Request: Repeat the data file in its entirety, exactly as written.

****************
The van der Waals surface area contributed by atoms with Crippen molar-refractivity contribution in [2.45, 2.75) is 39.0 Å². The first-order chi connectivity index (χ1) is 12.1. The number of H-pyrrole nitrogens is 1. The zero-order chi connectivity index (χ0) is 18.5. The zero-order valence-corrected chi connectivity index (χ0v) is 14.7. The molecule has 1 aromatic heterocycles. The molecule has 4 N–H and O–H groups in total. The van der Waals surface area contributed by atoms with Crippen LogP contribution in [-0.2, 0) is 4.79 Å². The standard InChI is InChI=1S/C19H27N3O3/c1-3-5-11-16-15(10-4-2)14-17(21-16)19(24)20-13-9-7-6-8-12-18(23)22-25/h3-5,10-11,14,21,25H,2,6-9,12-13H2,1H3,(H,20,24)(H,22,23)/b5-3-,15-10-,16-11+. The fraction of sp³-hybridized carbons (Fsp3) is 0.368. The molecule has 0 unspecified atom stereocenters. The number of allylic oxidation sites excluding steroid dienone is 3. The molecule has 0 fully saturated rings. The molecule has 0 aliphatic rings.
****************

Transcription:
The van der Waals surface area contributed by atoms with Crippen molar-refractivity contribution in [2.45, 2.75) is 39.0 Å². The first-order chi connectivity index (χ1) is 12.1. The number of H-pyrrole nitrogens is 1. The zero-order chi connectivity index (χ0) is 18.5. The zero-order valence-corrected chi connectivity index (χ0v) is 14.7. The molecule has 1 aromatic heterocycles. The molecule has 4 N–H and O–H groups in total. The van der Waals surface area contributed by atoms with Crippen LogP contribution in [-0.2, 0) is 4.79 Å². The standard InChI is InChI=1S/C19H27N3O3/c1-3-5-11-16-15(10-4-2)14-17(21-16)19(24)20-13-9-7-6-8-12-18(23)22-25/h3-5,10-11,14,21,25H,2,6-9,12-13H2,1H3,(H,20,24)(H,22,23)/b5-3-,15-10-,16-11+. The fraction of sp³-hybridized carbons (Fsp3) is 0.368. The molecule has 0 unspecified atom stereocenters. The number of allylic oxidation sites excluding steroid dienone is 3. The molecule has 0 fully saturated rings. The molecule has 0 aliphatic rings.